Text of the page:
'Kill it immediately': Invasive fish that breathe air, survive on land found in Georgia waters

Wildlife officials say an invasive fish native to China was recently discovered in Georgia waters and warned area residents to “kill it immediately” due to the potential impact it can have on other animals native to the area.

In early October, a northern snakehead fish was reported by an angler catching fish in a pond located on private property in Gwinnett County, according to a post this week by the Georgia Department of Natural Resources.

Described as a “long, thin fish, similar in appearance to the native bowfin,” officials say the northern snakehead can get up to 3 feet in length and can also breathe air — allowing them to survive on land and in low oxygenated systems.

The mouth and teeth of a northern snakehead are shown in a file image. (Photo credit: U.S. Geological Survey Archive)

The fish is native to the Yangtze River basin in China, but snakeheads have been reported in 14 states in the United States, officials said.

“Invasive species are often introduced through unauthorized release,” the department wrote in a post warning of the fish. “In Georgia, it is unlawful to import, transport, sell, transfer, or possess any species of snakehead fish without a valid wild animal license.”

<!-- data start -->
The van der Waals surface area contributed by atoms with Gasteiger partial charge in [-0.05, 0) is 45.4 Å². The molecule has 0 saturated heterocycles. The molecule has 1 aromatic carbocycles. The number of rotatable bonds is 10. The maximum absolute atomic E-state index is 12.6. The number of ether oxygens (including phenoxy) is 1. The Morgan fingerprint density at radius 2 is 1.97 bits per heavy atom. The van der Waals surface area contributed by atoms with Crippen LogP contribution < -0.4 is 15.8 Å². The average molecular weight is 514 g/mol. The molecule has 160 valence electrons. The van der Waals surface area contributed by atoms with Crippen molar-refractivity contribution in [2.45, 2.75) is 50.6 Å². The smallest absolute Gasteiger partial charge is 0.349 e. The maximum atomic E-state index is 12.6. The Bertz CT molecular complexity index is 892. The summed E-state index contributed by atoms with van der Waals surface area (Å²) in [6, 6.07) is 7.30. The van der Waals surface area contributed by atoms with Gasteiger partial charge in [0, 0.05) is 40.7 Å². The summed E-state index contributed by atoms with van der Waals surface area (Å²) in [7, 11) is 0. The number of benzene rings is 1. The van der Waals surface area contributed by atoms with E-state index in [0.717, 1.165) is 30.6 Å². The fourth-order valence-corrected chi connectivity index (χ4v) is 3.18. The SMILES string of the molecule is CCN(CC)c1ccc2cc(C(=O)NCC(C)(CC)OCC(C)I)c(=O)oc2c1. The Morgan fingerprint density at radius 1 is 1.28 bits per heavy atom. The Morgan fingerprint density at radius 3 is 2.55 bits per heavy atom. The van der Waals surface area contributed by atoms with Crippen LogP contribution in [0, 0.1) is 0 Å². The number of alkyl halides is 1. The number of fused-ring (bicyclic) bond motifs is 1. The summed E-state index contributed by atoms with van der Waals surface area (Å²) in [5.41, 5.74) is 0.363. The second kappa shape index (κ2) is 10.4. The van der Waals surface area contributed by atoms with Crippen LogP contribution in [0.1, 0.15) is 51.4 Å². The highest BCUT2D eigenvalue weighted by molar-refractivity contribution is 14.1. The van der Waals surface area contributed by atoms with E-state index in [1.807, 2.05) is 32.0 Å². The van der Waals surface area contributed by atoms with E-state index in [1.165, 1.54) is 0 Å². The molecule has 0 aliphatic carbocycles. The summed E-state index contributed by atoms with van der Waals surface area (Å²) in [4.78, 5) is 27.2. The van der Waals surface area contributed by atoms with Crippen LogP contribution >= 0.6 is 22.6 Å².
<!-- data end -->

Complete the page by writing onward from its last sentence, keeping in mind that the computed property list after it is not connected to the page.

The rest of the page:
Wildlife officials said northern snakeheads can impact native species by competing for food and habitat, adding that anglers are “the first line of defense.”

Anyone who thinks they may have caught a northern snakehead, described as having a long dorsal fin that runs along its back and a dark brown blotchy appearance, should not release it back into the water, officials said.

In fact, the Georgia Department of Natural Resources said anglers should kill it immediately and freeze it, citing how the fish can survive on land.

Residents were also asked to take pictures of the fish, including close-up photos of its mouth, fins and tail, and note the location of where it was caught.

Anyone who potentially comes across a northern snakehead fish was also asked to immediately report it to the regional Georgia DNR Wildlife Resources Division Fisheries Office.

More information about the northern snakehead and other “aquatic nuisance species” is available online.

This story was reported from Cincinnati.